Mehta’s work, sets her apart from the crowd

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Fashion: Ruchi Mehta's aesthetics allows flexibility of interpretation.
 
Ruchi Mehta may not be the quintessential Indian fashion success story yet but her designs are refreshing and so is her judiciousness. Mehta is clear as crystal about the direction she wants to nudge her fashion label — Salt — in.
 
The plan is precise but unorthodox. You won’t find her at either of the two fashion weeks anytime soon, at least not until they’re less “theatre production” and more “business generation”.
 
“It’s only in India where fashion shows are so frivolous, held just because the sponsor company wants branding opportunity,” she explains. You also won’t find her retailing out of Indian fashion staples. Her Western emphasis was born not from starry-eyed fixation but from a practical cognizance of her niche.
 
An NID graduate, Mehta makes clear she is a textile designer first and fashion is just an extension of her experimentation with textiles. She also realised early on that the local market was almost entirely driven by bridal wear, or clothes that designers “crammed sequins into”. “The obvious choice was to look abroad where indigenous craft found more takers,” says she.
 
Her work is characterised by a creative use of ethnic prints, colours, original woven fabric and layering, not unlike her inspiration — Belgian cult designer Dries Van Noten “My clothes are all crossover pieces that have the flexibility to be interpreted in whichever way you want,” she says.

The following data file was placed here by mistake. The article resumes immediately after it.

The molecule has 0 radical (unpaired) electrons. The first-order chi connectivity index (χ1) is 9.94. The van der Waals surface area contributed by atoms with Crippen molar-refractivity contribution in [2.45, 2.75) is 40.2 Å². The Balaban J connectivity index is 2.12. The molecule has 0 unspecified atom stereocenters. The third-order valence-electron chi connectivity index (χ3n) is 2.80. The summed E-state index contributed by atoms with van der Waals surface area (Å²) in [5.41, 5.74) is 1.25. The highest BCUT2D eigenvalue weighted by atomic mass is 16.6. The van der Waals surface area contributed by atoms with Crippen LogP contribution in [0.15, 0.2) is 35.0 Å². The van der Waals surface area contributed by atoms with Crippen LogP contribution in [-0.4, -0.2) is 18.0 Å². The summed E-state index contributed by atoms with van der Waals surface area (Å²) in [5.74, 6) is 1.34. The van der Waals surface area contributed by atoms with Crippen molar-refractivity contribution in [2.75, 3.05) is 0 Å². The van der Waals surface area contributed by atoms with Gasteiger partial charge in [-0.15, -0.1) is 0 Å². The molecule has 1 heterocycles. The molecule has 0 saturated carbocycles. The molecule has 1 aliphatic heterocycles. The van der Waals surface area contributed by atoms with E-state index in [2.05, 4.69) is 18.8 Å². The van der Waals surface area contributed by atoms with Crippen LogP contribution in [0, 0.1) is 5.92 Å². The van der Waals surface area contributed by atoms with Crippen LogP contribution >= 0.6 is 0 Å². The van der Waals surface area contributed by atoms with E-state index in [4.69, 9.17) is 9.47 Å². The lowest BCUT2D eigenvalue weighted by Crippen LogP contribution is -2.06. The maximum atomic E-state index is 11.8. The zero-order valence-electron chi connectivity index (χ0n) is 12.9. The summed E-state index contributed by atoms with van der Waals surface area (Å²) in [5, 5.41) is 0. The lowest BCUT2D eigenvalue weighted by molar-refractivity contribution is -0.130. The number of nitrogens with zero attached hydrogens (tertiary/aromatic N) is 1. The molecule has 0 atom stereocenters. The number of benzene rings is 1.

Her strength is surface work — quilting, appliqué, kantha, and other traditional texturing techniques, and the base fabric is almost always a manipulated version of silk. The palette is consistent, taupe, charcoal, dusty rose, grey. “I would die if I had to do bright colours,” she says good-naturedly
 
“Six years ago, I began in a garage with one weaver and a sample loom,” she laughs (she now has at least 30 craftsmen working with her). And with no readymade retail channels at her disposal, it was her persistent presence at trade fairs that got her craft the attention.
 
She’s back from her first showing at Pret-a-porter Paris and says her retail spread is only a little less than 200 stores in the UK, through fashionable yet affordable chains like Jigsaw and Fenwick.
 
It’s noteworthy that Mehta is sensitive to, and sensible about, pricing. Her retail price varies from Rs 3,000 to 5,000. “I know what I want my final selling price to be and I work backwards with retailer margins to consider.”
 
Mehta’s apprehension about Indian consumers has never really gone away. This is despite sell-out exhibitions at Bungalow 8 in Mumbai and Cinnamon in Bangalore. “I am beginning to think a discerning buyer is a discerning buyer no matter which country you sell in. Also, I guess more and more people here appreciate the thought that goes behind each garment,” she adds hopefully.
 
Though she is keyed up about a potential entry into the Indian market, she indicates there will be no dabbling in retail. “I am a wholesaler. Too many designers make the transition from creator to seller too quickly. You’re then creating competition for your own buyers and that makes no sense,” she explains.
 
Mehta’s work, not to mention her judiciousness, quietly, but powerfully, sets her apart from the crowd.

 

Source : Arati Menon Carroll

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